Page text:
Community colleges, state colleges and the University of Nebraska would be required to adopt policies on dating violence, domestic violence, sexual assault and stalking under a bill heard March 12 by the Education Committee.
LB702, introduced by Omaha Sen. Machaela Cavanaugh, would require postsecondary institutions to establish rules and procedures for resolving allegations of dating violence, domestic violence, sexual assault or stalking by students and employees and provide a method for anonymously reporting those incidents whether they occur on, near or off campus.
The bill also would require each institution to have at least one confidential resource advisor who would be trained in trauma-informed response.
Cavanaugh said the state’s postsecondary institutions already meet some of the bill’s requirements, but LB702 would ensure that each school handles incidents in the same way.
Cavanaugh brought an amendment to the hearing that she said would address postsecondary institutions’ concerns about the bill as introduced. She said the changes also would remove the original bill’s costs to those institutions.
Anna Marie Stenka, who reported being sexually assaulted by another University of Nebraska-Lincoln student while on a university-sponsored study abroad trip in 2017, testified in support of the bill. When Stenka reported the assault to the professor who led the trip, the response was “to be more careful about how I present myself and not to be giving anyone the wrong idea,” Stenka said.
“I experienced victim-blaming language from my professor, who was supposed to be the one to connect me to mental and physical health resources, to file a report with the Title IX office and to even ask if I wanted to pursue a police report and legal action, but none of these things happened,” Stenka said.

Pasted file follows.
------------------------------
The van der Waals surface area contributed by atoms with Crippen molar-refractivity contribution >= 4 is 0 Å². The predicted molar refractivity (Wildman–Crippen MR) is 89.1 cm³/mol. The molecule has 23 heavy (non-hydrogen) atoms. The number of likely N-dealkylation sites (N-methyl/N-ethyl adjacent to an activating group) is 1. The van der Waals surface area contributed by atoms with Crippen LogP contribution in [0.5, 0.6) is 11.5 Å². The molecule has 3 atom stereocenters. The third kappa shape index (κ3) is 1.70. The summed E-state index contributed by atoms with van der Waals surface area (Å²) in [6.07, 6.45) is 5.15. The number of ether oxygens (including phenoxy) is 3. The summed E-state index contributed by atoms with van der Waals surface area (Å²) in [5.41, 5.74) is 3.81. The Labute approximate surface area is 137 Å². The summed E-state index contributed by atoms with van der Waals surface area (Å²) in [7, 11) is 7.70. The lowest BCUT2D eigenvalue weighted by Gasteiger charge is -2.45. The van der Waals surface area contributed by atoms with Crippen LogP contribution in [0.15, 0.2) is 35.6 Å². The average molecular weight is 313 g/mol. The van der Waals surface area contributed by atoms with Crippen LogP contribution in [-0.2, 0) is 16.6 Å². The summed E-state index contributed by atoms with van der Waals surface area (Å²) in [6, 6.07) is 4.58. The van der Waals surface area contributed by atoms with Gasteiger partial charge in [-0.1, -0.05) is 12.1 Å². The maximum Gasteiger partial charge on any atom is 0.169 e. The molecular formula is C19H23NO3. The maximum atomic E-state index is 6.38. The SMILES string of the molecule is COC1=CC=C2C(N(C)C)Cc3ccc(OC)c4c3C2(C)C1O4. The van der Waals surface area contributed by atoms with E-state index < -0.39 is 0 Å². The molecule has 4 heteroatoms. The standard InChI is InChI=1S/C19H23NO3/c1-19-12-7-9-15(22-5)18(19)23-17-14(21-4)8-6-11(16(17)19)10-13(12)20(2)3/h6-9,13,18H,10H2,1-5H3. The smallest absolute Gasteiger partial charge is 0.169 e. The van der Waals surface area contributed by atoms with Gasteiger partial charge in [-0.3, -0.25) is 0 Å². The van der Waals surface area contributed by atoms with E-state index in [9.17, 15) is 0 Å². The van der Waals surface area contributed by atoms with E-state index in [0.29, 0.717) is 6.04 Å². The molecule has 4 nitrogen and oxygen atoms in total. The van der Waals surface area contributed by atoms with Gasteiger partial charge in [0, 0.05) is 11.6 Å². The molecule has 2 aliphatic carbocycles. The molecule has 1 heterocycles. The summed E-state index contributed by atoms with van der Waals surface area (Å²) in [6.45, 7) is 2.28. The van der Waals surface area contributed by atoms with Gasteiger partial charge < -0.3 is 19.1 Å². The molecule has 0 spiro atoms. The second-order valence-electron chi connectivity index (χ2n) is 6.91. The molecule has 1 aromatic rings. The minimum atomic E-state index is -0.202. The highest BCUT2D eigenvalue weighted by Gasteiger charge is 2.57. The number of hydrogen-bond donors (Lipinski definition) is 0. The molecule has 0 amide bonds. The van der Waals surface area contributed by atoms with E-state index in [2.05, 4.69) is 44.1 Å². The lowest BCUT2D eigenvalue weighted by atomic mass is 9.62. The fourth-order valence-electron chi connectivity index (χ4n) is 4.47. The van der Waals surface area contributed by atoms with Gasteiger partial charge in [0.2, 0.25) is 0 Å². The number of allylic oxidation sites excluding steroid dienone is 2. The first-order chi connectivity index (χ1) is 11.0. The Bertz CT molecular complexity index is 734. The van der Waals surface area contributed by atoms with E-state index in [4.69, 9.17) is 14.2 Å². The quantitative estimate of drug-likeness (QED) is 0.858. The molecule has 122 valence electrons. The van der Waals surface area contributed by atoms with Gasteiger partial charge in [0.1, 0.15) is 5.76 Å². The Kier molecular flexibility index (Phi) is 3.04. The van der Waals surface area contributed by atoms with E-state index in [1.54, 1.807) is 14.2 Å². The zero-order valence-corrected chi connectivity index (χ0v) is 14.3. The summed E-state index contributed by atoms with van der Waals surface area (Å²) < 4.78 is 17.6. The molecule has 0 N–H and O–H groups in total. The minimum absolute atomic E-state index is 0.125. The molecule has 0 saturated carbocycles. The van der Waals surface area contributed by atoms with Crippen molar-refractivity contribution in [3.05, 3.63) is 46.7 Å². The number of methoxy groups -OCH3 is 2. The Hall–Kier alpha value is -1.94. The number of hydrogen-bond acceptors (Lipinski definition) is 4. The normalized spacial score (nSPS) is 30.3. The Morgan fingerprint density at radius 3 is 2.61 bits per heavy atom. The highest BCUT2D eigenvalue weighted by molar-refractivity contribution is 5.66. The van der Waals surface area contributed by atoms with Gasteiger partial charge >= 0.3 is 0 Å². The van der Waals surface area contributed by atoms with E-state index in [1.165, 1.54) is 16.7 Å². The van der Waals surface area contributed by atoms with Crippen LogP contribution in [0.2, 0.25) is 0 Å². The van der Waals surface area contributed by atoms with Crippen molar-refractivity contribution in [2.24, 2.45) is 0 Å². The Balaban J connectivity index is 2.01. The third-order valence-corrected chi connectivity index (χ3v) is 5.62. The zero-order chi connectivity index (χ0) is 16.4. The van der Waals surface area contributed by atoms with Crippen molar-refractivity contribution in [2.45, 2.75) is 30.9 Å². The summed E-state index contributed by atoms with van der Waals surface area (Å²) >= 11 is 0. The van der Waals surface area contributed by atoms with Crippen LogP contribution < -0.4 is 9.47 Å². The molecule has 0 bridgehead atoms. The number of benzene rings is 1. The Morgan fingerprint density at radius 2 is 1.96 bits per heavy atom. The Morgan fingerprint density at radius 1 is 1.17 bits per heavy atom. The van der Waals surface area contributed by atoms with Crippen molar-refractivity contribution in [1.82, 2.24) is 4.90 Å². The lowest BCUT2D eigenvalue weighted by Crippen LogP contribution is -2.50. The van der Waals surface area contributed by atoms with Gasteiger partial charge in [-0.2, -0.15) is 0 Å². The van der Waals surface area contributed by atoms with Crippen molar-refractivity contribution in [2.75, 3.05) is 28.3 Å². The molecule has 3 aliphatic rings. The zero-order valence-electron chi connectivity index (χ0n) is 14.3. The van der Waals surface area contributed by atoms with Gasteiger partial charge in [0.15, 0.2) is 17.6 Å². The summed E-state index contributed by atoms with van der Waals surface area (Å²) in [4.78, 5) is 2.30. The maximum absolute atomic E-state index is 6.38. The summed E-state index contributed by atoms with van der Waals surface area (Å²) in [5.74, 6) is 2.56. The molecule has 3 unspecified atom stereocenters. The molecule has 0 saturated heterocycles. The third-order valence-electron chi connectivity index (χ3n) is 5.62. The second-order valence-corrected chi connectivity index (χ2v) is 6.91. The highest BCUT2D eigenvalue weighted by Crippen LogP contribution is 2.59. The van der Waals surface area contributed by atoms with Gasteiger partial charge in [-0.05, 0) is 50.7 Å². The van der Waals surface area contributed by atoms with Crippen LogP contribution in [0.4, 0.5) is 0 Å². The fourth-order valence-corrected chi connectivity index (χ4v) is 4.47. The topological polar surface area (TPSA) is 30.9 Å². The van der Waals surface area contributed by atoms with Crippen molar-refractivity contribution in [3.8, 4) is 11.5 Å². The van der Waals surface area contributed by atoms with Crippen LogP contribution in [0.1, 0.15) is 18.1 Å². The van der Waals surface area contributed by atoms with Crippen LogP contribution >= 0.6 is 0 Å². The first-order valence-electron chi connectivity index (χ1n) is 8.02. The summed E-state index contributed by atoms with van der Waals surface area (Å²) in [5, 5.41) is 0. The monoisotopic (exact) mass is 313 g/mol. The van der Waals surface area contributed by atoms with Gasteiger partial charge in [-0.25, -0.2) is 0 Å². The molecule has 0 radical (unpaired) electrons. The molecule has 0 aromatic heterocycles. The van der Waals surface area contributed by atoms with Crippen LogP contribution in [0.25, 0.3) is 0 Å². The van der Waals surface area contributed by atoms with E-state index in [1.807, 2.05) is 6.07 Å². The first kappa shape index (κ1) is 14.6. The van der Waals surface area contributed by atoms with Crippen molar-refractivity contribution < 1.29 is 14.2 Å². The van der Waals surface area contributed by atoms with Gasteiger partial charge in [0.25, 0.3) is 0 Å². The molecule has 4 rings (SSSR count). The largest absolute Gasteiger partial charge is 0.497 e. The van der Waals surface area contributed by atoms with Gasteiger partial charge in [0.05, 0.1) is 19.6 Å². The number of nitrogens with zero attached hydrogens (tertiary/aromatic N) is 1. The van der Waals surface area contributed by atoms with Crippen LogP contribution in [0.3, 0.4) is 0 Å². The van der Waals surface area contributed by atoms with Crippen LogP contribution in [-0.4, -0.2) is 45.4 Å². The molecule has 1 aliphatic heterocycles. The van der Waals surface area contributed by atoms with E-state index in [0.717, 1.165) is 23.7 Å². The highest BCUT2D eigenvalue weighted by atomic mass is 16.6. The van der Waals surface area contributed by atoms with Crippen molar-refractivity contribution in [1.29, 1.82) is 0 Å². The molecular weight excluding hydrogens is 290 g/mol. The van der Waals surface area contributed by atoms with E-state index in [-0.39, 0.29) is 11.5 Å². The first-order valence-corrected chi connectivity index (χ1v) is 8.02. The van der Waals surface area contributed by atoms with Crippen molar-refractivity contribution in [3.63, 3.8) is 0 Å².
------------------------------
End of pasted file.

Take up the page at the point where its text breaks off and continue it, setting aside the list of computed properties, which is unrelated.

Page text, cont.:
Marcee Metzger, executive director at Voices of Hope, also testified in support, saying the bill’s requirements would make campuses safer. A proposed change to federal Title IX regulations would require schools only to investigate misconduct that occurs within school-sponsored programs or activities, Metzger said, but LB702 would require them to investigate an incident regardless of where it took place.
Although most of the state’s postsecondary institutions have sexual assault and domestic violence policies in their student codes of conduct, she said, those policies were not developed with a current understanding of how individuals respond to traumatic events. LB702 would require trauma-informed policies, Metzger said.
Tami Strickman, Title IX coordinator at UNL, testified in opposition to the bill on behalf of the University of Nebraska. The university is committed to preventing sexual misconduct and supporting those affected by it, she said, but LB702 would interfere with the Board of Regents’ constitutional authority to manage the university.
Additionally, Strickman said, some of the bill’s provisions conflict with current and proposed federal regulations.
The committee took no immediate action on the bill.